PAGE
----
A PDP has three stages:

Stage 1 – Analysis. The first stage is designed to analyse your strengths and weaknesses and consider your learning needs. You will be able to draw from the skills developed during your first semester at university as well as activities that you are involved in outside of university. These should be supplemented by the perceived opportunities that will have been derived from your experience and any possible threats to your continued success

Stage 2 – Setting Goals. This involves setting new and clearly definable goals for yourself that are realistic, achievable and measurable.

Stage 3 Personal Objectives. This involves setting out your personal objectives which could look ahead to the long term, and your objectives after completion of your university studies. LO1 To take account of your strengths and weaknesses as a foundation level learner and address your learning needs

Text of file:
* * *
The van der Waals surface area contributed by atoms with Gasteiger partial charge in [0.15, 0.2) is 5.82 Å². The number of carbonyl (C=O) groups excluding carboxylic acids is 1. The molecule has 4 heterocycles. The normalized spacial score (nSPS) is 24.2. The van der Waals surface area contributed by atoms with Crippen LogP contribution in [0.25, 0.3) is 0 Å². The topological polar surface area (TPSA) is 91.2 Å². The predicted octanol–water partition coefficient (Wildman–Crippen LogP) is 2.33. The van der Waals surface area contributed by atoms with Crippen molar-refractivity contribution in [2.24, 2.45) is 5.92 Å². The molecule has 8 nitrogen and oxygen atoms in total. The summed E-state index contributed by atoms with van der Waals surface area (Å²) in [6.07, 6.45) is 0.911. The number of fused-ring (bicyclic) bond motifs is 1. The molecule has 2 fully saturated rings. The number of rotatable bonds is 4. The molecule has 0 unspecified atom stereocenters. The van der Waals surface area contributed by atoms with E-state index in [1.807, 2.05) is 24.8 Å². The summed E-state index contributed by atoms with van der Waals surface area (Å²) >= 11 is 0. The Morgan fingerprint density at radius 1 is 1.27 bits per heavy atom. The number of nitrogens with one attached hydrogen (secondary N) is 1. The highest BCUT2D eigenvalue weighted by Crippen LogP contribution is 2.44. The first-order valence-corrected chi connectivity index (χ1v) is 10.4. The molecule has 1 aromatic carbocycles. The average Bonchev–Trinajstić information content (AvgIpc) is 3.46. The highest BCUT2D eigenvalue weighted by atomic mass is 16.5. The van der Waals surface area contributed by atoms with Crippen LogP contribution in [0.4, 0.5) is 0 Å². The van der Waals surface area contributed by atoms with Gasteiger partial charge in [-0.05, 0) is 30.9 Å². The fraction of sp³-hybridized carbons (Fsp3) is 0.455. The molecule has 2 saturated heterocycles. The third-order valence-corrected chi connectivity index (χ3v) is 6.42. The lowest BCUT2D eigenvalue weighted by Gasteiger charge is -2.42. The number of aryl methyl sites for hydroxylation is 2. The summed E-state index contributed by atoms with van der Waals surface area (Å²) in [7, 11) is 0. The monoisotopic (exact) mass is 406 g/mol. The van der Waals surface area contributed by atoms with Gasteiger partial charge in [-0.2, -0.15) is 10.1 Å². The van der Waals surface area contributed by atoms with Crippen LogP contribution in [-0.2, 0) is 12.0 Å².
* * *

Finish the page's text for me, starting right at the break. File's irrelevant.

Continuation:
A template to use for your plan will be uploaded to Blackboard. This will be made available as a word document. There also will be opportunities, in seminars, to discuss this in class and obtain feedback from your tutor.

Assessment criteria:

Assessment criteria

Use of SMART framework

Ability to clearly define goals

Able to show steps required to attain goals

Setting deadlines for goals and prioritising

Evaluating own strengths/weaknesses

Awareness of learning needs

Long term personal development

Organisation/structure of PDP

Part C – Interview with Tutor

You will need to bring your completed reflective journal and personal learning and development plan: you will also need to prepare a 3–5-minute presentation based on these to a pre-arranged interview (no slides are required). The tutor will listen to the presentation and ask questions about the reflective journal and plan. This interview will be recorded.